One minor point is how to structure everything. Because it has a lot of redundancy in the different combinations, some way to reuse code is needed.Something like the recursive self mixin trick might do well.


The hard part here is the naming (one of the two most difficult tasks in programming). For now I'm just going to go with the simple solution:

 MyType myType;
myType = MyType.Deserialize(source);
If anyone has a better idea what to name them I'm open to suggestions.

The other side is how to structure adding serilization for external in types. Built in types are easy, a simple template function that get called if T.Serialize doesn't exits (or the other way around). The harder cases is 3rd part types as (last I checked) getting template to overload from several sources is hard.


For this there is a few interesting option classes:

  1. Machine specific binary
  2. Machine neutral binary
  3. Text: XML/Jason/YAML/CSV

For starters, I'm going to do just XML as I can read it so debugging will be easier. After that, I might go for a machine specific binary format and try to abstract out the rendering parts to reduce redundancy.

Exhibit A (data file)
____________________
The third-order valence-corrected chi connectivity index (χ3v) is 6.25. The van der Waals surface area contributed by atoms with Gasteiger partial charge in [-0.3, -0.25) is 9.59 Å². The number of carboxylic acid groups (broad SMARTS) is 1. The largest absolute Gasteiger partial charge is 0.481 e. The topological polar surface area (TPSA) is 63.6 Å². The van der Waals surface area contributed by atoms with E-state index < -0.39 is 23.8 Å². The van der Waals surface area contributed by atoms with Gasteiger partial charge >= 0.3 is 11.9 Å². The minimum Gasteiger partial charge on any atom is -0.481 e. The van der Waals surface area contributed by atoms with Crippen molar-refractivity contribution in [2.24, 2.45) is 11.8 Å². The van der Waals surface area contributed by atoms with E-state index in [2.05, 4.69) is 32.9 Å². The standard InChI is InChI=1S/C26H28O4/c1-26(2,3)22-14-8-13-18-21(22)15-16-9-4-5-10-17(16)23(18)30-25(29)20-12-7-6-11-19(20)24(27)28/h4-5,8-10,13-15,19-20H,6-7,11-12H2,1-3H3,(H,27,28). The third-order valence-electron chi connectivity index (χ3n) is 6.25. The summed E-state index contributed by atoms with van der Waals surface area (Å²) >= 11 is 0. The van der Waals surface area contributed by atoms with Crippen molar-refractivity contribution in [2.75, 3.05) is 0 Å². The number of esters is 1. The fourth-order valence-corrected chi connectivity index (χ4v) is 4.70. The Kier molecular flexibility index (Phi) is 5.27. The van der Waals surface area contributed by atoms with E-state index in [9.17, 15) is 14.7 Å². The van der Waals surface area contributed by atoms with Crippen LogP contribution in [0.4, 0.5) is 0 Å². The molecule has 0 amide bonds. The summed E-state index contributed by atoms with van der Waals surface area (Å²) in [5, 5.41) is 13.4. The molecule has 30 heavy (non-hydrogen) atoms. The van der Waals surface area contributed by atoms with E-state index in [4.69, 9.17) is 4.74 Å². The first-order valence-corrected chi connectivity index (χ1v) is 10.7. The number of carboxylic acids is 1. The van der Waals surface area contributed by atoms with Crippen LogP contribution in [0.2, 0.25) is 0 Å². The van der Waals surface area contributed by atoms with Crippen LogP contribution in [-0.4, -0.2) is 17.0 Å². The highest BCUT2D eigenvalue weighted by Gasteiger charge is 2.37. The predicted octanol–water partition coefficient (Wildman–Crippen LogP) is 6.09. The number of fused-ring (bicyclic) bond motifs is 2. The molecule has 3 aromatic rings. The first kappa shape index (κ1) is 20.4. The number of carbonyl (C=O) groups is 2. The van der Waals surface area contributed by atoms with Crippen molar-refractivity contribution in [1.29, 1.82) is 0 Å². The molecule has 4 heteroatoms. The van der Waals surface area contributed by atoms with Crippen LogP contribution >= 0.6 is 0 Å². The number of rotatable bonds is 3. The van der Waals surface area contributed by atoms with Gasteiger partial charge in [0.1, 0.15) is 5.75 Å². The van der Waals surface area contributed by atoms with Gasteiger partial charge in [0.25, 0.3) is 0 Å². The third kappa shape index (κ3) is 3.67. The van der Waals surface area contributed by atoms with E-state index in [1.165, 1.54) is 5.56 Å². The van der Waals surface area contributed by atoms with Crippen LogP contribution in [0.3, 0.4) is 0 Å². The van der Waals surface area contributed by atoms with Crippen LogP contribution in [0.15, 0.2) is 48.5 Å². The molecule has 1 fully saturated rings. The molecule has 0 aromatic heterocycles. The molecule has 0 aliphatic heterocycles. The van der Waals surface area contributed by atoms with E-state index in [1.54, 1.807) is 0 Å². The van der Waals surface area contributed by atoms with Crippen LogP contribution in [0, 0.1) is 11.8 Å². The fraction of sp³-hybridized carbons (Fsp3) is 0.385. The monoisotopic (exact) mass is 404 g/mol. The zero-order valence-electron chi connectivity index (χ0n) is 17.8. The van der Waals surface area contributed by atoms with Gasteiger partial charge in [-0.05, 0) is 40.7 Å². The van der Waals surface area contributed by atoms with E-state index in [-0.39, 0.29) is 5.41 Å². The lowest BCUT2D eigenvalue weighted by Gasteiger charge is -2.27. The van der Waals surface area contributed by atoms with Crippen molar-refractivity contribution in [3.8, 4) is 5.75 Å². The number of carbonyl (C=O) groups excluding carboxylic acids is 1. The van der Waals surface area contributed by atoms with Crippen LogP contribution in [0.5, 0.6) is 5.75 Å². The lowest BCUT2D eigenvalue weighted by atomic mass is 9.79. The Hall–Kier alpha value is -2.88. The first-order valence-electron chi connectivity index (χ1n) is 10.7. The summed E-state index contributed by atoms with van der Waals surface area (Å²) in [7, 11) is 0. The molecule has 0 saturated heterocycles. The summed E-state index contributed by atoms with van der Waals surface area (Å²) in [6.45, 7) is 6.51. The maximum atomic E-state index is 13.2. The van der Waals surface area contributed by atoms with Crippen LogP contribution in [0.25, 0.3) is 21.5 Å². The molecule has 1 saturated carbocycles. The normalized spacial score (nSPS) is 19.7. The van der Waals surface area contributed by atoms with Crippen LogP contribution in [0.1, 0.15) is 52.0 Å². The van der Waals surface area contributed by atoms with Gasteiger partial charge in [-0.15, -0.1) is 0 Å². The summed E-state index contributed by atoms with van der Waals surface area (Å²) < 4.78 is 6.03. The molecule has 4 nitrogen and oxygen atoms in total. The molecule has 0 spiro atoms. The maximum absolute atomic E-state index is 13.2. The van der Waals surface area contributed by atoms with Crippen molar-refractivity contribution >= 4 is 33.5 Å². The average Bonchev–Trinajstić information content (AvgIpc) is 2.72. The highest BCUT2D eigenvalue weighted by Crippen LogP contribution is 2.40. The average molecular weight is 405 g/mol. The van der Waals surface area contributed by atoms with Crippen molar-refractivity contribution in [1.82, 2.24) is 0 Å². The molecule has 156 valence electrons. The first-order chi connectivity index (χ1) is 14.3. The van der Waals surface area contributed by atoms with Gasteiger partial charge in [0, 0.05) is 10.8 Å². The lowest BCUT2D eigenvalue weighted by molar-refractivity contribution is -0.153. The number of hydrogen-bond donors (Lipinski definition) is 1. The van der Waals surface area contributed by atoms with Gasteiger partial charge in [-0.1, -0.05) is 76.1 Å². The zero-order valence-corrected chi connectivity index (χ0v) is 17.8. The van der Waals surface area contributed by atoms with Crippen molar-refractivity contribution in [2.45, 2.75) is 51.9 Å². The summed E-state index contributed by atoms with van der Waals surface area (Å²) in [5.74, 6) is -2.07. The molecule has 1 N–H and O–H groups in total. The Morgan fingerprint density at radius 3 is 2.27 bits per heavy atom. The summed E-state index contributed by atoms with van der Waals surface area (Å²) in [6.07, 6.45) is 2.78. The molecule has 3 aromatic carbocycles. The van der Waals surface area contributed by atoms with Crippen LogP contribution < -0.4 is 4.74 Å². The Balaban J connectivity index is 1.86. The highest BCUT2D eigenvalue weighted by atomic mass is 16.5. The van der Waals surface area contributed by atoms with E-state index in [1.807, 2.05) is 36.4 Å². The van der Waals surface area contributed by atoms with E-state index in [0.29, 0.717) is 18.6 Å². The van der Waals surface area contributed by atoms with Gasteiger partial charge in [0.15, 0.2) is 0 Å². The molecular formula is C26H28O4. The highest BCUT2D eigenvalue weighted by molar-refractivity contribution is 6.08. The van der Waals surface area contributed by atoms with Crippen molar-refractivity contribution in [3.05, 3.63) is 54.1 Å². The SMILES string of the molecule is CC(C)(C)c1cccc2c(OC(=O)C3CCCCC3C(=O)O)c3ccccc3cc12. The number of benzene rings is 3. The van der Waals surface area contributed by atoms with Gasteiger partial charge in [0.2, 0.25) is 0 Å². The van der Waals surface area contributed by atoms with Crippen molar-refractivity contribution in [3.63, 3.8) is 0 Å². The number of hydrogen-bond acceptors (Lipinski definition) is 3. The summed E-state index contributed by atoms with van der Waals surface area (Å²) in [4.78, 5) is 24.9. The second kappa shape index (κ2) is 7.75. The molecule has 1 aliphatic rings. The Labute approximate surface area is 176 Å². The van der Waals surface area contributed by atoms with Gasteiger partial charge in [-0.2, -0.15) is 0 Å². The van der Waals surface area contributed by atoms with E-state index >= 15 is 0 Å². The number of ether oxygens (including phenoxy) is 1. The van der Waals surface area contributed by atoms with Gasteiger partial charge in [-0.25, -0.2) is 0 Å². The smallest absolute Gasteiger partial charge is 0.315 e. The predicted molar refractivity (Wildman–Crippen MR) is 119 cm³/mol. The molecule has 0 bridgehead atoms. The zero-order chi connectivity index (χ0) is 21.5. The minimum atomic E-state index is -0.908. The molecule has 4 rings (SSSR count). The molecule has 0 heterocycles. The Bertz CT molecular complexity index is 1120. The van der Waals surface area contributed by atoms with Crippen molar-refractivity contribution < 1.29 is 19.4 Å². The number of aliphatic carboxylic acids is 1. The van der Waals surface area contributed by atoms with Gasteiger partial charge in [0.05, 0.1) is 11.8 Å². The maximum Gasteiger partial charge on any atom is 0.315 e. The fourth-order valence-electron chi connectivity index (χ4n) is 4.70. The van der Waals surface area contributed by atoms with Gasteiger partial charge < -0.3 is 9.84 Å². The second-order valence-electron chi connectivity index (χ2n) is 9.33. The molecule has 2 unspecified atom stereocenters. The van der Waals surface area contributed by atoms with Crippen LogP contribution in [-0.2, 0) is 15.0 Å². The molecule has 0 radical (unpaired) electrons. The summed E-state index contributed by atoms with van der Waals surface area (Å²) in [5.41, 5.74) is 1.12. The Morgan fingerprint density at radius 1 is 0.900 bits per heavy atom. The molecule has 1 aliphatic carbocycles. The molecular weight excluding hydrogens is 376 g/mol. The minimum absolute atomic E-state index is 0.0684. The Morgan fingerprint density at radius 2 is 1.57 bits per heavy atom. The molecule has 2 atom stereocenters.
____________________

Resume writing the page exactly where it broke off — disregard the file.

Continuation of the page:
Data Source/Sink

This is one point I'm not sure on. What should be the primitive source and skink? A Phobos or Tango stream would be one option, but it would be nice to be Phobos/Tango agnostic. Also, might other systems be desirable? I think I'll try and keep the implementation dependent code for this loosely coupled and well contained so switching later is easier.

Derived Types

One major problem will be how to handle polymorphic instances. The best I can think of is to have them embed a type tag into the output stream and then use some sort of tag to delegate map to deserialize the stream. This has some interesting implications on the operation; for instance with XML, it indicates that the outermost tag of a type should, at least in part, be serialized by the child type but deserialize by the parent type. One options is, given these types

 class C { }
class D : C { int i; }
class E : C { float x;}